None of this would have been imaginable six months ago. And none of it means that there's going to be great progress -- only that there's an opening. Sometime, somehow, in the next couple of years, there's going to be a deal made. If there's a lot of public outcry, there's some chance that deal will actually sting the fossil-fuel industry and in the process do some serious good for the future of the climate.

Which is why, in our little world, the best news is that Step It Up 2007 is going through the roof. As of today, just two weeks after we launched our website, we've scheduled more than 250 rallies -- a number we thought, optimistically, we might hit in a month or two. It's very clear now that this is going to be by far the biggest demonstration against global warming the U.S. has ever seen, and perhaps the world as well. Rallies are being set up all over -- 45 states so far -- and some of them are incredibly creative. (Read the account on our blog of the climbers planning to hang a banner off the Shawangunk Cliffs in the Hudson River Valley.)

But the nicest part for me is watching so many parts of this movement come together under the same roof. Cal DeWitt, a true pioneer of the religious environmental movement, not only sent in a blog post last week, he sent out a letter to 60 evangelical colleges and universities asking that they join in. Meanwhile, MUSE, an organization of musicians hard at work on climate change, is pledging a new song every day on our website through April 14. And all this without any conventional press -- we're still a little under the radar, which is where we'd like to stay 'til Feb. 1 or so.

If all goes as planned, the April 14 rallies will hearten the politicians who want progress on climate, and send a little chill through those who are thinking of some tepid backroom compromise. We've got to help them understand just how important this moment is, and what a shame it would be to let it pass.

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Cancelled Event: Stepping It Up the Shawangunk Cliffs

Posted by on January 19th, 2007

This event has been canceled. 

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From the Hill: The Political Landscape is Changing

Posted by on January 19th, 2007

We realize that three months is cutting it a little tight for planning a national day of action.  There are friends to inspire, posters to paste, calls to make, banners to write.  But there’s also a special little something about a home-grown, grassroots action like Step It Up – we can be timely.

Things are heating up in the Washington Beltway, and it’s not just the climate...  People are talking global warming.  Senators Barack Obama (D-IL), Joe Lieberman (I-CT), and John McCain (R-AZ) have teamed up on a bill to cut carbon emissions two-thirds by mid-century.  Vermont Independent Bernie Sanders just re-introduced Jim Jeffords’ strong climate legislation calling for 80% reductions by 2050.  And there are guarded reports that President Bush is going to talk up global warming in this year’s State of the Union address.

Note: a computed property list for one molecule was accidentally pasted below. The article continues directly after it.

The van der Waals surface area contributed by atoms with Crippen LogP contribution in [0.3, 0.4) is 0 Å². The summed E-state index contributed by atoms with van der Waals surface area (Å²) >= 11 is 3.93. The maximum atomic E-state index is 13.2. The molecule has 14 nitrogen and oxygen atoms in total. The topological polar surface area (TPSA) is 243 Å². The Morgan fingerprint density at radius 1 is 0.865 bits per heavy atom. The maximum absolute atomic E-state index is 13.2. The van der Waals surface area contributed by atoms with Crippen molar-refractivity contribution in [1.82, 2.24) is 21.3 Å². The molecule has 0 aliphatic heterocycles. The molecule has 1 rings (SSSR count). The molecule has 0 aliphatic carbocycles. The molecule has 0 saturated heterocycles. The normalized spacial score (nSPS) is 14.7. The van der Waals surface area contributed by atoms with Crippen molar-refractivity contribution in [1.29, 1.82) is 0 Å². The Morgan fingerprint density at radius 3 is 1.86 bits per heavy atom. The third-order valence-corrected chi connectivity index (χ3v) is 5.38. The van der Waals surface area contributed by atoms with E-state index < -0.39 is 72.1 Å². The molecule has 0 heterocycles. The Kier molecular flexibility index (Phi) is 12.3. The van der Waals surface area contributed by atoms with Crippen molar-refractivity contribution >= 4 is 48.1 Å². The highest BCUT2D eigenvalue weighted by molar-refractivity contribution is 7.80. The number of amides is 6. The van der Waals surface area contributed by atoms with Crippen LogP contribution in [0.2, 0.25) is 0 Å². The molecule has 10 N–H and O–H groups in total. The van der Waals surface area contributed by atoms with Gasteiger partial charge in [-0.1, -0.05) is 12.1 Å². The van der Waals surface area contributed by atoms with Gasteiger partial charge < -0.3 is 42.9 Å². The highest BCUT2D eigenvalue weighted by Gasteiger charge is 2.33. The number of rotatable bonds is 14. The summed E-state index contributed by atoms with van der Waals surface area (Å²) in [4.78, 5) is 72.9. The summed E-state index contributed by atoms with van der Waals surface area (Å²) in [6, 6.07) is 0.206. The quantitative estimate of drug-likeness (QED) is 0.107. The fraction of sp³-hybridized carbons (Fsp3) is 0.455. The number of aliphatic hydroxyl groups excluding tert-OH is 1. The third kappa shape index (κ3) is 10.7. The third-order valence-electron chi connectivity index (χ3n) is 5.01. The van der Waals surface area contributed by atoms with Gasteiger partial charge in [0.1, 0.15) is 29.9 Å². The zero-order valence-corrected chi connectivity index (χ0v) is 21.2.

Is it time for celebration?  Well, yes, our lawmakers are listening.  But is it time to step down from our efforts with Step It Up?  Quite the contrary.  These politicians’ ideas of what can be accomplished in the federal government vary incredibly.  Now is exactly the time to Step It Up, to show our national politicians that the U.S. public demands the best national legislation to tackle this immense problem.  Our three month timeline gives us a voice in this most important time, when everyone on Capitol Hill will be talking global warming and looking to their home states for some direction. 

Getting politicians involved in your local Step It Up event is a fantastic way to bump them up a notch on tackling global warming.  Imagine one hundred invitations coming from all corners of your state to your Congressperson’s door asking them to come attend a community global warming event.  They need to know what you want.  Tell ‘em to Step It Up!

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Calvin DeWitt on Science, Evangelicals, and Climate Change

Posted by on January 19th, 2007

If there's a father of the religious environmental movement, it might well be Calvin DeWitt. For better than a quarter-century he's been patiently and prophetically making the case for why people of faith should be people of action on the environment. He was an instrumental figure in last year's declaration of concern on climate from leading evangelicals, and we are enormously proud that he's joined our effort so enthusiastically. Along with this blog post, he's sending out the message to dozens and dozens of evangelical colleges and universities; we're so glad to be joining them in this work.

Dear Climate-Careful Friends—

Please step right up to "Step It Up!" Climate change is the most serious threat of our time, and action is needed now. We all have to pitch in—in the short time we have left. "Step it up America! Step it up Congress!"

One part of the great push to step it up emerged in January from a first-of-its-kind collaboration between evangelical leaders and key U. S. scientists—a collaboration that will continue on into the coming months as we join together to get action.